Pope Francis has made saints of two of the most contentious Roman Catholic figures of the 20th century: assassinated Salvadoran Archbishop Oscar Romero and Pope Paul VI, who reigned over one of the Church’s most turbulent eras and enshrined its opposition to contraception.
In a ceremony on Sunday before tens of thousands of people in St Peter’s Square, Francis declared the two men saints, along with five other lesser-known people who were born in Italy, Germany and Spain in the 18th and 19th centuries.
Both Romero, who was shot by a right-wing death squad while saying Mass in 1980, and Paul, who guided the Church through the conclusion of the modernising 1962-65 Second Vatican Council, were contested figures within and without the Church.
Both were naturally timid men who were thrust to the forefront of history by the convulsive political and social changes of the 20th century and both had a lasting influence on the current pontiff, Francis, Latin America’s first pope.
Romero, who had often denounced repression and poverty in his homilies, was shot dead on March 24, 1980, in a hospital chapel in San Salvador, the capital of the impoverished Central American country of El Salvador.
Romero’s murder was one of the most shocking in the long conflict between a series of US-backed governments and leftist rebels in which thousands were killed by right-wing and military death squads.
It was widely believed to have been ordered by Roberto D’Aubuisson, an army major and founder of the right-wing ARENA party.
Paul VI, a shy man described by biographers as a sometimes indecisive and tormented Hamlet-type figure, guided the Church through the conclusion of the Second Vatican Council, which had started under his predecessor, and the implementation of its reforms. He was elected in 1963 and died in 1978.
Francis often quotes Paul, showing that he is committed to the reforms of the Council, which allowed the Mass to be said in local languages instead of Latin, declared respect for other religions, and launched a landmark reconciliation with Jews.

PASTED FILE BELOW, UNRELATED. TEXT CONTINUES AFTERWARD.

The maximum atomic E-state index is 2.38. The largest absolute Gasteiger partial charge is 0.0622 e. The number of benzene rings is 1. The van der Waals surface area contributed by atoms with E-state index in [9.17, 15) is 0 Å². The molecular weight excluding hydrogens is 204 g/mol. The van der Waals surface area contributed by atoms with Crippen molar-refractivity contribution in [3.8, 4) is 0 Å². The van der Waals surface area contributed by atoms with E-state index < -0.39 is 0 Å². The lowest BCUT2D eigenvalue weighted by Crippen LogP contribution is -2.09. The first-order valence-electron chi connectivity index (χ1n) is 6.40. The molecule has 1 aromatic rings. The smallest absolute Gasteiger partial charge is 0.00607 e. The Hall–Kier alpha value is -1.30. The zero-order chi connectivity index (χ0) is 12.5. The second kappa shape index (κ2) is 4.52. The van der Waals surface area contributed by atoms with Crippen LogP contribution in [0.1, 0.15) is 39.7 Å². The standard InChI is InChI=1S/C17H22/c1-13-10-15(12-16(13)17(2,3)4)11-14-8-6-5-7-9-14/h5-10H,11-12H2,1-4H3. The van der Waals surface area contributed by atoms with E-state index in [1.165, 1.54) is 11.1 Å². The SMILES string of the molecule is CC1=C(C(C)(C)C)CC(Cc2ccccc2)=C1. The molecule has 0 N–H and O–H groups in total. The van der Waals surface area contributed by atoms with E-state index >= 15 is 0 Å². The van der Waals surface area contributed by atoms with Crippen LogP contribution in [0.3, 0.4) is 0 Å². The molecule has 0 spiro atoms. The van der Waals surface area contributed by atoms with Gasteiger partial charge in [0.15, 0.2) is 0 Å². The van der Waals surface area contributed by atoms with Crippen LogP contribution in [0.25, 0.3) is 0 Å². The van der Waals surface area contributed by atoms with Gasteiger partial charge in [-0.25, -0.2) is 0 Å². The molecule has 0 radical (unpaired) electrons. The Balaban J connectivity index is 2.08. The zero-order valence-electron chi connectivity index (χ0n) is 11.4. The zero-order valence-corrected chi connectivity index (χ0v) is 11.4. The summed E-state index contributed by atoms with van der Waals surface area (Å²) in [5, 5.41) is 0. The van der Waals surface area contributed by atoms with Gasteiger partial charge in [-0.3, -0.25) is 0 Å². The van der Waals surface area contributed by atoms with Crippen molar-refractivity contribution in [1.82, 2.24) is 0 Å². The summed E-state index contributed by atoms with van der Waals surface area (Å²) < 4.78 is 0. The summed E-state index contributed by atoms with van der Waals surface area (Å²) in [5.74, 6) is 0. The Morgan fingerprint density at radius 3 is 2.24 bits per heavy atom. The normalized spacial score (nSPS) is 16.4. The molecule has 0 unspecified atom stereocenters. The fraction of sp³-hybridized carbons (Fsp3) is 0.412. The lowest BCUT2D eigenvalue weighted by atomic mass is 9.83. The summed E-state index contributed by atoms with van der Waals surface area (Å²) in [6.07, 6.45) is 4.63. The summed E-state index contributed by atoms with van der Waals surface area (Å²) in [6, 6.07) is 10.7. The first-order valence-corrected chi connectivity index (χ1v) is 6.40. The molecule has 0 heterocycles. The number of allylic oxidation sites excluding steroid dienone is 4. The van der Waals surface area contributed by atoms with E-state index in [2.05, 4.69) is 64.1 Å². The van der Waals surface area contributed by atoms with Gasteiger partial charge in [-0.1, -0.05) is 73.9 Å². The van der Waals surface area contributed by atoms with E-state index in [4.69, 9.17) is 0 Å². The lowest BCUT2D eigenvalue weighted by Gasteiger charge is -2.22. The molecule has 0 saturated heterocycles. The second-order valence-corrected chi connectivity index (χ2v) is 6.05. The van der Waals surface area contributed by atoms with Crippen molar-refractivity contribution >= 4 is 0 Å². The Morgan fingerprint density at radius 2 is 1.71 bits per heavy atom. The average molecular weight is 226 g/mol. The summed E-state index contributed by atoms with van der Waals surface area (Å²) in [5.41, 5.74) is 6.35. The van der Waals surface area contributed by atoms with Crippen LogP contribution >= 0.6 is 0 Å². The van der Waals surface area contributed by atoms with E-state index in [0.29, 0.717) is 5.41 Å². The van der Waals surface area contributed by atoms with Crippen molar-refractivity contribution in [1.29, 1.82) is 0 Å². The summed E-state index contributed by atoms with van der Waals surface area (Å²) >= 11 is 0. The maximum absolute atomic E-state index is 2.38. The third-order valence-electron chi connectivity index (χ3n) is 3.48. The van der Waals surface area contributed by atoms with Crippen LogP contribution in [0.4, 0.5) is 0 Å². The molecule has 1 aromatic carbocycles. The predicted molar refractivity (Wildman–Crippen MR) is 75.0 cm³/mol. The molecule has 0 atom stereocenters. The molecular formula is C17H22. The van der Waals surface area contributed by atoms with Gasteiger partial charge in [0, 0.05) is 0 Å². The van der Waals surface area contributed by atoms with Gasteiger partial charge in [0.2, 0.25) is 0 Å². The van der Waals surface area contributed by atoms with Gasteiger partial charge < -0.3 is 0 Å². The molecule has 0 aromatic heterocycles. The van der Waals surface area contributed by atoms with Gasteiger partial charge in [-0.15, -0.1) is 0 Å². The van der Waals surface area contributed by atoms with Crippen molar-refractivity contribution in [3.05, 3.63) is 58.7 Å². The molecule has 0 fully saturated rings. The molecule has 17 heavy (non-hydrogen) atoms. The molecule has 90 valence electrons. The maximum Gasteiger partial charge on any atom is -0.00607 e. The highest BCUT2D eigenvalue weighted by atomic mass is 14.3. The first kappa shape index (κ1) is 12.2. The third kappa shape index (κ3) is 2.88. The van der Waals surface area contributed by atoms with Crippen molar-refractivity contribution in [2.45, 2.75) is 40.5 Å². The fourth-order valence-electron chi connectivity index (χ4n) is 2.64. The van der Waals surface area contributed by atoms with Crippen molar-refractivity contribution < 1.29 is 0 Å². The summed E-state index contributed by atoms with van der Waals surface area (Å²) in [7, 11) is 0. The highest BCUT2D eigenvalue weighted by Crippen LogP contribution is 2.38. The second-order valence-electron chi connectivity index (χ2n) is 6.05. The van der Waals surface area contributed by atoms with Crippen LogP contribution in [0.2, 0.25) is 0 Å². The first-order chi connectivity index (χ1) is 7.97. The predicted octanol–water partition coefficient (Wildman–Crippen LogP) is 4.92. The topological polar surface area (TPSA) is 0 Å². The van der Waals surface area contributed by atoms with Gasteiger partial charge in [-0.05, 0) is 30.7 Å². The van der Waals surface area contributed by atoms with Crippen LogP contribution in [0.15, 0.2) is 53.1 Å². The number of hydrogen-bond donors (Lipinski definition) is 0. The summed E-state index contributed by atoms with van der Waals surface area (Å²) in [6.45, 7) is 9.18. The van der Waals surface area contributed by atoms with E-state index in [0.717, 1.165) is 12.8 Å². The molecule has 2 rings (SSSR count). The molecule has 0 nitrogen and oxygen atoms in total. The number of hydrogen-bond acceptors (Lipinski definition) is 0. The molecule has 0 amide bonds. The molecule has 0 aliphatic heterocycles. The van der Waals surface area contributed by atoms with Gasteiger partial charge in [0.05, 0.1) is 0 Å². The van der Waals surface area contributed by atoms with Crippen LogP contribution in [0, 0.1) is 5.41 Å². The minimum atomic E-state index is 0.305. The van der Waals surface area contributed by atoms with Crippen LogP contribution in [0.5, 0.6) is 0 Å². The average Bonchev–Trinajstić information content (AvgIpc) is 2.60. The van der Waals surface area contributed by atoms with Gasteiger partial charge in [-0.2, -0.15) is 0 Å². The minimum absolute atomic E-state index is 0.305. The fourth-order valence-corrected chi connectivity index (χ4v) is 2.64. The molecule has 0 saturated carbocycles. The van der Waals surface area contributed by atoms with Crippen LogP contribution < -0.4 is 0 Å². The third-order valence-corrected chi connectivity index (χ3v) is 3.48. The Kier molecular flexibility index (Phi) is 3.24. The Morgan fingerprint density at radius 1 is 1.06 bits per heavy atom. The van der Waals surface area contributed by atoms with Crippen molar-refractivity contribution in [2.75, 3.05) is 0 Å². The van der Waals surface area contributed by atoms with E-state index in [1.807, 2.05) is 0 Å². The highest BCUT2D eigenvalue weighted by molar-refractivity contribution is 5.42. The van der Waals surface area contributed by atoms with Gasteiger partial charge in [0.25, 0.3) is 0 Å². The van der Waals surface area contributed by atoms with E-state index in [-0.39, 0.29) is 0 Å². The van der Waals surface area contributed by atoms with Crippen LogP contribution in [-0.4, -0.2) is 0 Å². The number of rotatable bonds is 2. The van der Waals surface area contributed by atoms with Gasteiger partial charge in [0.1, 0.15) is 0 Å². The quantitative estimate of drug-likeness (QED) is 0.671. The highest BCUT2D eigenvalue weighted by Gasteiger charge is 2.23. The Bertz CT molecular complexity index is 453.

Still today, ultra-conservatives in the Church do not recognise the Council’s teachings and blame Paul for starting what they see as a decline in tradition.
Paul reigned in the 1960s, when many men left the priesthood and vocations fell sharply in a turbulent era of social change that coincided with the sexual revolution and the widespread availability of the birth control pill.
Despite his many reforms, Paul is perhaps best known for his 1968 encyclical “Humane Vitae” (On Human Life), which enshrined the Church’s ban on artificial birth control, saying nothing should block the possible transmission of human life.
The ban, which Paul issued against the advice of a papal commission, became the most contested Church ruling of the 20th century and is still widely disregarded by Catholics.
Paul also became the first pope in modern times to travel outside Italy to see faithful, ushering in a practice which has become synonymous with the papacy.
Paul is the third pope that Francis has made a saint since his election in 2013. The others are John XXIII, who died in 1963, and John Paul, who died in 2005.